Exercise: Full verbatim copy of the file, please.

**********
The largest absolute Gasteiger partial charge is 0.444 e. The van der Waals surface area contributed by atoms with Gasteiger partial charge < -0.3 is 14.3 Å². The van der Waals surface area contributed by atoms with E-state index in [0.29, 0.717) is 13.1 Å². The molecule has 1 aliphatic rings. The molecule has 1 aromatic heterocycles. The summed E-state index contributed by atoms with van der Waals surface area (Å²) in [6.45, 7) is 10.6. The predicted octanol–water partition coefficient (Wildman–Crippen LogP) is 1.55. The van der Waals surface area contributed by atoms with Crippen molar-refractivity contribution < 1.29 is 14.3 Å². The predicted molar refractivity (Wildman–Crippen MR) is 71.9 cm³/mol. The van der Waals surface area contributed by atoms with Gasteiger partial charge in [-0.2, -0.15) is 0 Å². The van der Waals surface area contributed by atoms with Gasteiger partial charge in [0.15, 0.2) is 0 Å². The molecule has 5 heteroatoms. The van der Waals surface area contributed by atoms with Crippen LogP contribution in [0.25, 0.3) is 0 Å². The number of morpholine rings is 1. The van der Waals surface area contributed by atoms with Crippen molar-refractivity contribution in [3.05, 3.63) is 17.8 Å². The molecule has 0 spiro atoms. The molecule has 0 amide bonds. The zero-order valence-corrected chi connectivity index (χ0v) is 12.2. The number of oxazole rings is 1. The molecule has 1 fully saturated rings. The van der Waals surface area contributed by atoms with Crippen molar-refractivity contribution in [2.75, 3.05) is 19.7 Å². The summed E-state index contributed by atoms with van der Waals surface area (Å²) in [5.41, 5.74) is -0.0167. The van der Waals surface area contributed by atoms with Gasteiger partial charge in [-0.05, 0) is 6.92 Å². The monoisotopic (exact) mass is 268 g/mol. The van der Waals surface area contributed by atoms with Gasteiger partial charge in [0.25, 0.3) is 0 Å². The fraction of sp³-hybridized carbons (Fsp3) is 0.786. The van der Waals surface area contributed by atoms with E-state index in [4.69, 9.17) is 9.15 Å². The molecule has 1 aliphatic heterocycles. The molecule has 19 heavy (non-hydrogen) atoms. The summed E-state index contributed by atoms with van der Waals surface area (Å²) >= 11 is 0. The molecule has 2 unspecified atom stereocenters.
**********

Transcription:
The largest absolute Gasteiger partial charge is 0.444 e. The van der Waals surface area contributed by atoms with Gasteiger partial charge < -0.3 is 14.3 Å². The van der Waals surface area contributed by atoms with E-state index in [0.29, 0.717) is 13.1 Å². The molecule has 1 aliphatic rings. The molecule has 1 aromatic heterocycles. The summed E-state index contributed by atoms with van der Waals surface area (Å²) in [6.45, 7) is 10.6. The predicted octanol–water partition coefficient (Wildman–Crippen LogP) is 1.55. The van der Waals surface area contributed by atoms with Crippen molar-refractivity contribution < 1.29 is 14.3 Å². The predicted molar refractivity (Wildman–Crippen MR) is 71.9 cm³/mol. The van der Waals surface area contributed by atoms with Gasteiger partial charge in [-0.2, -0.15) is 0 Å². The van der Waals surface area contributed by atoms with Gasteiger partial charge in [0.15, 0.2) is 0 Å². The molecule has 5 heteroatoms. The van der Waals surface area contributed by atoms with Crippen LogP contribution in [0.25, 0.3) is 0 Å². The number of morpholine rings is 1. The van der Waals surface area contributed by atoms with Crippen molar-refractivity contribution in [3.05, 3.63) is 17.8 Å². The molecule has 0 spiro atoms. The molecule has 0 amide bonds. The zero-order valence-corrected chi connectivity index (χ0v) is 12.2. The number of oxazole rings is 1. The molecule has 1 fully saturated rings. The van der Waals surface area contributed by atoms with Crippen molar-refractivity contribution in [2.75, 3.05) is 19.7 Å². The summed E-state index contributed by atoms with van der Waals surface area (Å²) in [5.41, 5.74) is -0.0167. The van der Waals surface area contributed by atoms with Gasteiger partial charge in [-0.05, 0) is 6.92 Å². The monoisotopic (exact) mass is 268 g/mol. The van der Waals surface area contributed by atoms with Gasteiger partial charge in [0.25, 0.3) is 0 Å². The fraction of sp³-hybridized carbons (Fsp3) is 0.786. The van der Waals surface area contributed by atoms with E-state index in [4.69, 9.17) is 9.15 Å². The molecule has 1 aliphatic heterocycles. The molecule has 19 heavy (non-hydrogen) atoms. The summed E-state index contributed by atoms with van der Waals surface area (Å²) >= 11 is 0. The molecule has 2 unspecified atom stereocenters.